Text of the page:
A Quiet Place is a Thunderclap (and the Best Film of 2018)

By Tim McEown

Mailed on February 08, 2019

Dear Fellow Critics,

Ridiculous, right?

In a year filled with so many consequential and artful films, a middlebrow genre picture, aspiring to not much more than precisely 130 minutes of entertainment, might seem an odd choice.


That is only true if you believe that someone else can shade your choices about what moves or compels you. Because movies aren’t just about what you see on the screen: to be broken down into discrete units of analysis, to be described and then embraced or discarded by tomatometers, or Twitter groupthink, or even people like me trying to tilt you one way or another.

Movies are singular experiences. Each person watching brings their own criteria, prejudices, biases, experiences, and assumptions to the dance. The idea that you can take an experience that’s so utterly subjective and try to create hierarchies of good or bad, great or not so great, consequential or facile and banal seems to me to be tilting at a windmill of Cervantes-like proportions, if not completely pointless.

There may be ends of this particular Bell Curve that are hard to argue with: films so abysmal that it requires a kind of rhetorical genius to even begin to make the case, or films so brilliantly realized that they blind you with their light and heat. But those are drops in a very large bucket. Most of the rest exist in a space with no up or down, no depth or weight, or point of reference other than your own, where the only place to make a judgement is completely relative.

Having said all that, here I go. Because like some conversations about religion or politics, The Best Of donnybrook may be without end, but it isn’t always without value.

My experience of A Quiet Place began with more of a whimper than a bang. If I’m a scholar of anything, it’s the fictional apocalypse and its aftermath. Novels, films, even music—there aren’t many versions of the end of the world as we know it, regardless of place of origin, that I haven’t at least a passing knowledge of. So the bug/monster-infested-countryside, family-in-peril-after-an-ambiguously-sourced-disaster wasn’t new. And while an original take isn’t necessary for me to enjoy this kind of film, it helps.

I’m not a big fan of John Krasinski either, a prejudice borne of my dislike of the American version of The Office and how watered down and deballed it seemed. Emily Blunt is certainly a competent actress but I’m often kind of meh about her, and the fact that they’re a celebrity couple that spend a lot of time weaponizing that relationship doesn’t help. Oh, and I generally dislike films where kids between 8 and 15 are featured prominently. And when I say dislike, hate is probably more accurate. Especially in thrillers or horror they are so often reduced to bait, a cheap vehicle to create tension, and are usually cast with an eye towards some kind of warped stereotype of the American heartland. Blech.

I’m also not a parent, and a lot of the admittedly shallow subtext contained within A Quiet Place leans into the tension between the freedom you allow your child in a dangerous world and the degree to which you try to shield them from those dangers and their larger implications. So even the emotional hook they were employing to deepen the experience was something that really doesn’t have much resonance with me.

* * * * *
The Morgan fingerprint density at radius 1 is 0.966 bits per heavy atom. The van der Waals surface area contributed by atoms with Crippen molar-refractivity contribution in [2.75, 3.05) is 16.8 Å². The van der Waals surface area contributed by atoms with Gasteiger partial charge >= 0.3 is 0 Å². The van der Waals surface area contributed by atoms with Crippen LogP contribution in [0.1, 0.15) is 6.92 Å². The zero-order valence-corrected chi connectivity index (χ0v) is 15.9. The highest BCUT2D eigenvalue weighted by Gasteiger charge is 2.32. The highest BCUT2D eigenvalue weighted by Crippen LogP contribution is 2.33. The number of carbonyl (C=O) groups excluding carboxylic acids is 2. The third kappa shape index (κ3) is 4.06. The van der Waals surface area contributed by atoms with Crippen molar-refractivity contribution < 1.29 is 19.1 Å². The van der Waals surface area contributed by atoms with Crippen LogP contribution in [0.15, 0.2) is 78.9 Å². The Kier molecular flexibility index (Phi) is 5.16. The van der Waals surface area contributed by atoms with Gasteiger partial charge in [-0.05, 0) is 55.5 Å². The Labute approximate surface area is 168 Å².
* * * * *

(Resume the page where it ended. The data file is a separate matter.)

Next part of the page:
In short, my personal experience, biases, assumptions, criteria, predisposed me towards a big old thumbs down for A Quiet Place.

And yet.

Movie magic is one of those terms that seem to ooze out of certain critic-fossils, in-between bouts of rimming whoever happens to serve their ends. It’s sad because it taints what is a pretty good descriptor of what Krasinski (who also directed and co-wrote this film) manages to achieve.

He steps gently on enough tropes, and subverts them without being overt, in a way that surprises and removes any kind of certainty about where the story may be going. The cinematography serves the story as opposed to making itself known, but it is perfectly attuned to the entire aesthetic. The performances are a couple of notches above good enough that they are unnoticeable in both a flashy or just bad way. The kids are okay, although that is saying a lot for me. And most notably for a film that could easily lean on jump scares and monster reveals to create tension, the film is even more compelling on second and third viewing, even when you know what’s coming.

This is a film that gets better the more times you watch it. And it also achieves something that often ruin otherwise pretty good films. Krasinski knows exactly how long this film should be. That may seem like a small thing but it can be the difference between good or bad or even really good and just ok.

Mostly though, this film just doesn’t betray itself. It’s in sync with its own intentions the whole of the runtime. A Quiet Place is engaging and smart without feeling manipulative or clever for the sake of being clever. It is film that manages to truly entertain and even stands up to repeated viewings. More than anything else though, it is a perfect pop song (Sabotage), neither too short or too long, filled with references to all sorts of other works but still its own thing, familiar but original, and finally, really goddamn good.

But hey, that’s just me.


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